Tom White, Assistant Digital Manager at City of Birmingham Symphony Orchestra talks about his early involvement with the Digital Lab
New audiences are pretty much the arts marketer’s holy grail – it’s no secret that getting people’s attention and persuading them to come and experience our art for the first time can be a challenge. But something we’ve been thinking about lately at the CBSO is the importance of keeping that attention, and how we can stop those hard-won attenders from ‘lapsing’ after they’ve taken their first steps. So my first discussions with my AMA Digital Lab mentor focused around the ‘visitor experience’ – not necessarily a concept we deal with too regularly as a performance-based producing organisation – and ways we could enrich our concertgoers’ experience digitally.
Digital video is a format that we are already quite comfortable with as an organisation, so we have started doing some experiments around how we can use it more as a re-engagement tool than a mass-marketing medium.
On any given week, the CBSO will perform between one and three entirely different musical programmes, usually at our Birmingham home venue Symphony Hall but also on UK and international tours. As a result, our production cycle is very tight, with no more than five days between the first rehearsal and the end of the concert – and then maybe only two or three days until rehearsals start for the next one.
As far as generating video content to support concerts online, within that week-long window we can film rehearsals, interview conductors and musicians, and quickly turn around social media videos in time – just about – to publish them on the day, or day before, a concert. We’ve done that quite a few times, using video as a last-minute sales push. Admittedly the content has been very useful in terms of social media engagement and reach – but it’s not necessarily helping us sell seats in the hall. We already know that our core audiences will book several weeks out from the concert, so it’s impossible to get this content in front of would-be attenders quickly enough to make a difference.
So, as part of the Digital Lab, and with our lapsing booker challenges in mind, we’re experimenting with a change of tack. It’s really simple – the plan is to also use video post-concert instead, with the hope of creating a richer experience for existing bookers. A no-brainer, right? Our team already sends post-concert emails after every performance (with press reviews, a social media roundup and recommended concerts), so we were aware of their usefulness. But the Digital Lab has given us the impetus to try video in this context too.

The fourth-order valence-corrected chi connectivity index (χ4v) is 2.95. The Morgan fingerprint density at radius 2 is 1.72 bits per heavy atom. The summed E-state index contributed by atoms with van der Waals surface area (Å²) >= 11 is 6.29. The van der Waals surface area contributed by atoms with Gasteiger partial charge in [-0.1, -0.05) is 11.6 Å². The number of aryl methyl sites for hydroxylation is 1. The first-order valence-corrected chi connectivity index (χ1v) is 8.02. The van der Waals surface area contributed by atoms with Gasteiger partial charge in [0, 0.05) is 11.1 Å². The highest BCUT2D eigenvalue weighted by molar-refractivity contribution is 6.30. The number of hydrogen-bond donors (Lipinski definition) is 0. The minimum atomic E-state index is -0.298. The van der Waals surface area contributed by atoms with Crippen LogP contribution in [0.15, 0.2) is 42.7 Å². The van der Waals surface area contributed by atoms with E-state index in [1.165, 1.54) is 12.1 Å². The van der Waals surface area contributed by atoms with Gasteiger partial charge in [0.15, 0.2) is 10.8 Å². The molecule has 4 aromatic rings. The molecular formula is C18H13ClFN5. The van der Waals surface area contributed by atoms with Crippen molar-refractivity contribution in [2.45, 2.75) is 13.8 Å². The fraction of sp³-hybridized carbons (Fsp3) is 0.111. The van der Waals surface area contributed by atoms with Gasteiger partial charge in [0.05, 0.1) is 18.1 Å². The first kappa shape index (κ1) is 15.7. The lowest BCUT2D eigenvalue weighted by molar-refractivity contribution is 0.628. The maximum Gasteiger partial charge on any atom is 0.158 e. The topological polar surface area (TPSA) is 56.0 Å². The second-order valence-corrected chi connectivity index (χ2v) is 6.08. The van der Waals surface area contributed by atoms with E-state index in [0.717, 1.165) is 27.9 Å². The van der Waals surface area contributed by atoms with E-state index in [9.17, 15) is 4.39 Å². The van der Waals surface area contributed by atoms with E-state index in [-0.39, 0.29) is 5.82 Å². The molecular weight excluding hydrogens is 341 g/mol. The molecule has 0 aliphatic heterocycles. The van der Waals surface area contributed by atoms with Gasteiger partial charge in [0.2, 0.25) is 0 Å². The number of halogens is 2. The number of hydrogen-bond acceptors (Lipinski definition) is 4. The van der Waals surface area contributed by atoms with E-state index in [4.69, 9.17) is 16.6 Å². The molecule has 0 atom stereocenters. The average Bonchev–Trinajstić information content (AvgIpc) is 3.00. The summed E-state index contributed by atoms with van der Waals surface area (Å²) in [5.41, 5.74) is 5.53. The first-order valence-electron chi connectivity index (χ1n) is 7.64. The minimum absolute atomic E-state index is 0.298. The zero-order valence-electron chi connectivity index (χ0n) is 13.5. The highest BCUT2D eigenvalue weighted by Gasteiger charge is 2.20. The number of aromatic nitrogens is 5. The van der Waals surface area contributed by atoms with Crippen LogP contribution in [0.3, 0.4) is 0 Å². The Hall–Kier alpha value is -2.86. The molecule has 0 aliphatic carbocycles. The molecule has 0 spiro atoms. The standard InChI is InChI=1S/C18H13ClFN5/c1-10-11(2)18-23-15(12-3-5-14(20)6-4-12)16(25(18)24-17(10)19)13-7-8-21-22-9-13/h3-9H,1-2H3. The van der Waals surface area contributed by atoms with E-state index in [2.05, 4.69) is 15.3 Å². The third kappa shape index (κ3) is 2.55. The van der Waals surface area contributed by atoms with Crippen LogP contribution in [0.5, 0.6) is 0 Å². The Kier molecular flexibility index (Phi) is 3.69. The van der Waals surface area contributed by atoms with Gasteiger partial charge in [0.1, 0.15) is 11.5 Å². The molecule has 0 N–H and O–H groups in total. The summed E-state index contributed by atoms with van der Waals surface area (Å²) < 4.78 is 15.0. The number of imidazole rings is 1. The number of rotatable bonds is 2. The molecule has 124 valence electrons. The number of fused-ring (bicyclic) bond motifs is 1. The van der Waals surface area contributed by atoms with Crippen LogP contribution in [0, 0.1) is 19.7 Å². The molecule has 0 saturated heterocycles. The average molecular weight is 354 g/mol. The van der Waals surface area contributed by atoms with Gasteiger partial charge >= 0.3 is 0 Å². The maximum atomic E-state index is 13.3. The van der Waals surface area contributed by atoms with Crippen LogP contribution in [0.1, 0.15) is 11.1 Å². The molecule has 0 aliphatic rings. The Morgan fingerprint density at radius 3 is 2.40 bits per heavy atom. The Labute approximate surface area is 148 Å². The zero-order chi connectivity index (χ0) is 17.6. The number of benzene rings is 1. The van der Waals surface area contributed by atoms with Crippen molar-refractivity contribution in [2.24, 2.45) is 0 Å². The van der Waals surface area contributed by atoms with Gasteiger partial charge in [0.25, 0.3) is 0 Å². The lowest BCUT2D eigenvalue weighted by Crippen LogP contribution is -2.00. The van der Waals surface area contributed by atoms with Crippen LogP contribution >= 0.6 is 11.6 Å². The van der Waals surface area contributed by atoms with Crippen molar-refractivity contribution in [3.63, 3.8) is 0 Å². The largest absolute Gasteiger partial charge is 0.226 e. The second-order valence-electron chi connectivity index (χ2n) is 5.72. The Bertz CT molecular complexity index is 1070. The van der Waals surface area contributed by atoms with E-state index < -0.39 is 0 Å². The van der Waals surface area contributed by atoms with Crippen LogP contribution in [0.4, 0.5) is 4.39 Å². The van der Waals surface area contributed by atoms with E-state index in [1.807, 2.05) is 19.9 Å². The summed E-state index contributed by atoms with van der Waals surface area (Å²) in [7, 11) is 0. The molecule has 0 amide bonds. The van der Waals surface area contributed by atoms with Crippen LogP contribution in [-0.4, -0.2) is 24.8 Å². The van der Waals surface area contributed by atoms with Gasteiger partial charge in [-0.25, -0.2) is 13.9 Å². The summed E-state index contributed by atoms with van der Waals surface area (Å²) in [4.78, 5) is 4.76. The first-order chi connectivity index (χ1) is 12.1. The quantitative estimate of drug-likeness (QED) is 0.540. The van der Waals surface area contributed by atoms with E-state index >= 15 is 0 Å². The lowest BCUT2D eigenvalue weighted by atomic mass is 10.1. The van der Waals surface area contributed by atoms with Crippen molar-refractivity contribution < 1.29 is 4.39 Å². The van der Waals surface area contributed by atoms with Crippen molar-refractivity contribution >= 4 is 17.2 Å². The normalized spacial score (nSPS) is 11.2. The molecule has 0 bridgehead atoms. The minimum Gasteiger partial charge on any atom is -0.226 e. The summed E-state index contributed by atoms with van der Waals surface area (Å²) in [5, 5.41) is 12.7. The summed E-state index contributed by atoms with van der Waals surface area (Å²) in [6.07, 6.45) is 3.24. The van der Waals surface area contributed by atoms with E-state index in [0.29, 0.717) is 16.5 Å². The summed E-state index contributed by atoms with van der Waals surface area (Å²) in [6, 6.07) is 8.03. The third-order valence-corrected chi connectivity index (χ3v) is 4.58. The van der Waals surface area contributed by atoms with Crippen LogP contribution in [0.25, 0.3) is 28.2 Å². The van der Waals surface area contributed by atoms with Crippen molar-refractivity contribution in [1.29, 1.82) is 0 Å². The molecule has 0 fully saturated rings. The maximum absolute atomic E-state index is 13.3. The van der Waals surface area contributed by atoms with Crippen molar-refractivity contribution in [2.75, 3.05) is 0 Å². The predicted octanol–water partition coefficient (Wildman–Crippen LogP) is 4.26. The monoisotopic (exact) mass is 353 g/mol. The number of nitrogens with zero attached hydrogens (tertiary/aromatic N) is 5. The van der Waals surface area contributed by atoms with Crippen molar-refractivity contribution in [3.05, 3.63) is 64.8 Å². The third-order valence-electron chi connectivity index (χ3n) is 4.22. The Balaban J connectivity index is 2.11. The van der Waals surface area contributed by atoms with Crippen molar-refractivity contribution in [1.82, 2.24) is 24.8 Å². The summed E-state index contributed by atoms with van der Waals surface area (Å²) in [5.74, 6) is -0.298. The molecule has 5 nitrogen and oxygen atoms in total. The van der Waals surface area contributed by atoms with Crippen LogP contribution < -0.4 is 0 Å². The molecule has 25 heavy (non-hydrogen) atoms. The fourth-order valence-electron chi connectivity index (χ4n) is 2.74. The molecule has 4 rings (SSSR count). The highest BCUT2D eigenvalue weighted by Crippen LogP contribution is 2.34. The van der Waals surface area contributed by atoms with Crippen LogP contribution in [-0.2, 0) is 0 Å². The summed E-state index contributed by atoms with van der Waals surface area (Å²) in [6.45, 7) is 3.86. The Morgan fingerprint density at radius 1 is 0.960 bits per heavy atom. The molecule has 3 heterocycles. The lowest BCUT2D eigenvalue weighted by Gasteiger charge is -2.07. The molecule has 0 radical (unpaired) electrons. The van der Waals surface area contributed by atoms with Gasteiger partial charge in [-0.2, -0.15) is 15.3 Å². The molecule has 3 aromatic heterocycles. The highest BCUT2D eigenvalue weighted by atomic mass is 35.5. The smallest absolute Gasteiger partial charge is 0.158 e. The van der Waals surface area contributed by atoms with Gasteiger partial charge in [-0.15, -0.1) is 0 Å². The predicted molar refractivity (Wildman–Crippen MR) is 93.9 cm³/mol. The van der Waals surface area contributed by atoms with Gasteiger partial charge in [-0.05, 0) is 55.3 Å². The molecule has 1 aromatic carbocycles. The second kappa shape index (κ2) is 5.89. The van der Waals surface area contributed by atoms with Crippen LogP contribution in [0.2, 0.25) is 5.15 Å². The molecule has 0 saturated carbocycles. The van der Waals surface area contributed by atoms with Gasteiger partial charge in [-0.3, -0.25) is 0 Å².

In practice, for a few trial concerts this has meant collecting very short (60 seconds or less) video interviews of musical soloists or conductors immediately after they come offstage – literally the musical equivalent of post-match footballer interview. The clips are then shared directly with the attenders of that particular content via email. Of course, these videos aren’t going to break any YouTube views records – in fact they’re not even visible on our channel – but that isn’t the point. Our hope is that doing this can enrich the audience experience in a way that might increase a first-timer’s engagement in the artform more widely, and make them more receptive to further marketing communications from us in particular.
We’re measuring the responses to the videos, and early results seem positive, with CTR substantially higher on these content-rich emails than on our standard post-concert messaging. The real litmus test, though, will be whether this has any bearing on how those same people respond to the next enewsletters or concert eflyers they get from us. Will the video engagement help to punch through the white noise of marketing in people’s inboxes, or will it make no difference at all? Either way, we’re looking forward to finding out.
Header Image courtesy of Sound and Music © Martin Weiss